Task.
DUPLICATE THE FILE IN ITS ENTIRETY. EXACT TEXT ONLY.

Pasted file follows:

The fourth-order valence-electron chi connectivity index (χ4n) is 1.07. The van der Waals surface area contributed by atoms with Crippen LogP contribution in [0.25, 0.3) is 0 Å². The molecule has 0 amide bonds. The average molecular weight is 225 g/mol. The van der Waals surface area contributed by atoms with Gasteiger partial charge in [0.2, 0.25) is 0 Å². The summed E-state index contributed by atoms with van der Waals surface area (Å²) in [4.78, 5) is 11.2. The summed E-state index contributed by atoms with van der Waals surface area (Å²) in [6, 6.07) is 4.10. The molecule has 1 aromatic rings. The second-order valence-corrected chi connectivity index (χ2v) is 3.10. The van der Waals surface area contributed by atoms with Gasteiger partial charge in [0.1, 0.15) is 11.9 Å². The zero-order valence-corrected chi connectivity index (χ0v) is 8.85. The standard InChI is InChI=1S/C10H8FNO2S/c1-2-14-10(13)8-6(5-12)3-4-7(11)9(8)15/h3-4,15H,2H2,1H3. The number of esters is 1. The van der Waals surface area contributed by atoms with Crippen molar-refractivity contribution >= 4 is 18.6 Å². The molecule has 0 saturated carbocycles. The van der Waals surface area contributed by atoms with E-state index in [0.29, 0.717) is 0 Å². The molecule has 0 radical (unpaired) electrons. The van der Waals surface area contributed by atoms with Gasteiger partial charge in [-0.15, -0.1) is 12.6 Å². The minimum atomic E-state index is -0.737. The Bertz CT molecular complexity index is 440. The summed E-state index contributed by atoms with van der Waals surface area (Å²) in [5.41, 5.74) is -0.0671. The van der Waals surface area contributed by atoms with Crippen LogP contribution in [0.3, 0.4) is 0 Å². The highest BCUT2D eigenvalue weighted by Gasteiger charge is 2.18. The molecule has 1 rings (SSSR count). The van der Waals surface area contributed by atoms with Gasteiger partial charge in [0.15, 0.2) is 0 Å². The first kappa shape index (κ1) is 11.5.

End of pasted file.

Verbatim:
The fourth-order valence-electron chi connectivity index (χ4n) is 1.07. The van der Waals surface area contributed by atoms with Crippen LogP contribution in [0.25, 0.3) is 0 Å². The molecule has 0 amide bonds. The average molecular weight is 225 g/mol. The van der Waals surface area contributed by atoms with Gasteiger partial charge in [0.2, 0.25) is 0 Å². The summed E-state index contributed by atoms with van der Waals surface area (Å²) in [4.78, 5) is 11.2. The summed E-state index contributed by atoms with van der Waals surface area (Å²) in [6, 6.07) is 4.10. The molecule has 1 aromatic rings. The second-order valence-corrected chi connectivity index (χ2v) is 3.10. The van der Waals surface area contributed by atoms with Gasteiger partial charge in [0.1, 0.15) is 11.9 Å². The zero-order valence-corrected chi connectivity index (χ0v) is 8.85. The standard InChI is InChI=1S/C10H8FNO2S/c1-2-14-10(13)8-6(5-12)3-4-7(11)9(8)15/h3-4,15H,2H2,1H3. The number of esters is 1. The van der Waals surface area contributed by atoms with Crippen molar-refractivity contribution >= 4 is 18.6 Å². The molecule has 0 saturated carbocycles. The van der Waals surface area contributed by atoms with E-state index in [0.29, 0.717) is 0 Å². The molecule has 0 radical (unpaired) electrons. The van der Waals surface area contributed by atoms with Gasteiger partial charge in [-0.15, -0.1) is 12.6 Å². The minimum atomic E-state index is -0.737. The Bertz CT molecular complexity index is 440. The summed E-state index contributed by atoms with van der Waals surface area (Å²) in [5.41, 5.74) is -0.0671. The van der Waals surface area contributed by atoms with Crippen LogP contribution in [0.3, 0.4) is 0 Å². The highest BCUT2D eigenvalue weighted by Gasteiger charge is 2.18. The molecule has 1 rings (SSSR count). The van der Waals surface area contributed by atoms with Gasteiger partial charge in [0.15, 0.2) is 0 Å². The first kappa shape index (κ1) is 11.5.